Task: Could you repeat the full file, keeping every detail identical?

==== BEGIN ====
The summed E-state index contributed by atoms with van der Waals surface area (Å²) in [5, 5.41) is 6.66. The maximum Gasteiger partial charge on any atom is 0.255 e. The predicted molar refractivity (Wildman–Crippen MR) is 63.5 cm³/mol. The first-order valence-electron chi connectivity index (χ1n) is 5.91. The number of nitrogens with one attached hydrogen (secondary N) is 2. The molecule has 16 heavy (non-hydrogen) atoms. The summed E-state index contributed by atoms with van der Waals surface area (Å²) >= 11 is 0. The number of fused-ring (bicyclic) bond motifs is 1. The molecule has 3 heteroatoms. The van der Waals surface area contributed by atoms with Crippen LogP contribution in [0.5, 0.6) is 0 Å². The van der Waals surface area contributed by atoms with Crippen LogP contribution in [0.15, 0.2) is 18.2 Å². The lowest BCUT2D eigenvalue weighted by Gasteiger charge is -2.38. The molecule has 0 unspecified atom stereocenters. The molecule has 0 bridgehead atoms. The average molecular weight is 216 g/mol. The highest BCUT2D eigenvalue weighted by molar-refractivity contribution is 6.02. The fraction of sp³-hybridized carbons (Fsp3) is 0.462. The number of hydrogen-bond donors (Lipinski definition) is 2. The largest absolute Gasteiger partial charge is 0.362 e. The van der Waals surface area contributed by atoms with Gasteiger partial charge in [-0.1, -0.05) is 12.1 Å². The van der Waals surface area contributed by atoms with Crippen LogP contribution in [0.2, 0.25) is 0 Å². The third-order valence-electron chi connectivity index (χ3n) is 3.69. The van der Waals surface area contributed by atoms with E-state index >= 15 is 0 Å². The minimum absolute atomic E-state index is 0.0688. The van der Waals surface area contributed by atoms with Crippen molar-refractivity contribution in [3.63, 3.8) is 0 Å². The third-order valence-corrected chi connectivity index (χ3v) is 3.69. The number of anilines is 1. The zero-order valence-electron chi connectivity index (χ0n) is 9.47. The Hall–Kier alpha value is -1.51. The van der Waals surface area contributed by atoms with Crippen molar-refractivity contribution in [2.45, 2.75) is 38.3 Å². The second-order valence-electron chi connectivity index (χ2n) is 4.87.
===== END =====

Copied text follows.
The summed E-state index contributed by atoms with van der Waals surface area (Å²) in [5, 5.41) is 6.66. The maximum Gasteiger partial charge on any atom is 0.255 e. The predicted molar refractivity (Wildman–Crippen MR) is 63.5 cm³/mol. The first-order valence-electron chi connectivity index (χ1n) is 5.91. The number of nitrogens with one attached hydrogen (secondary N) is 2. The molecule has 16 heavy (non-hydrogen) atoms. The summed E-state index contributed by atoms with van der Waals surface area (Å²) >= 11 is 0. The number of fused-ring (bicyclic) bond motifs is 1. The molecule has 3 heteroatoms. The van der Waals surface area contributed by atoms with Crippen LogP contribution in [0.5, 0.6) is 0 Å². The van der Waals surface area contributed by atoms with Crippen LogP contribution in [0.15, 0.2) is 18.2 Å². The lowest BCUT2D eigenvalue weighted by Gasteiger charge is -2.38. The molecule has 0 unspecified atom stereocenters. The molecule has 0 bridgehead atoms. The average molecular weight is 216 g/mol. The highest BCUT2D eigenvalue weighted by molar-refractivity contribution is 6.02. The fraction of sp³-hybridized carbons (Fsp3) is 0.462. The number of hydrogen-bond donors (Lipinski definition) is 2. The largest absolute Gasteiger partial charge is 0.362 e. The van der Waals surface area contributed by atoms with Gasteiger partial charge in [-0.1, -0.05) is 12.1 Å². The van der Waals surface area contributed by atoms with Crippen LogP contribution in [0.2, 0.25) is 0 Å². The third-order valence-electron chi connectivity index (χ3n) is 3.69. The van der Waals surface area contributed by atoms with E-state index >= 15 is 0 Å². The minimum absolute atomic E-state index is 0.0688. The van der Waals surface area contributed by atoms with Crippen molar-refractivity contribution in [3.63, 3.8) is 0 Å². The third-order valence-corrected chi connectivity index (χ3v) is 3.69. The number of anilines is 1. The zero-order valence-electron chi connectivity index (χ0n) is 9.47. The Hall–Kier alpha value is -1.51. The van der Waals surface area contributed by atoms with Crippen molar-refractivity contribution in [2.45, 2.75) is 38.3 Å². The second-order valence-electron chi connectivity index (χ2n) is 4.87.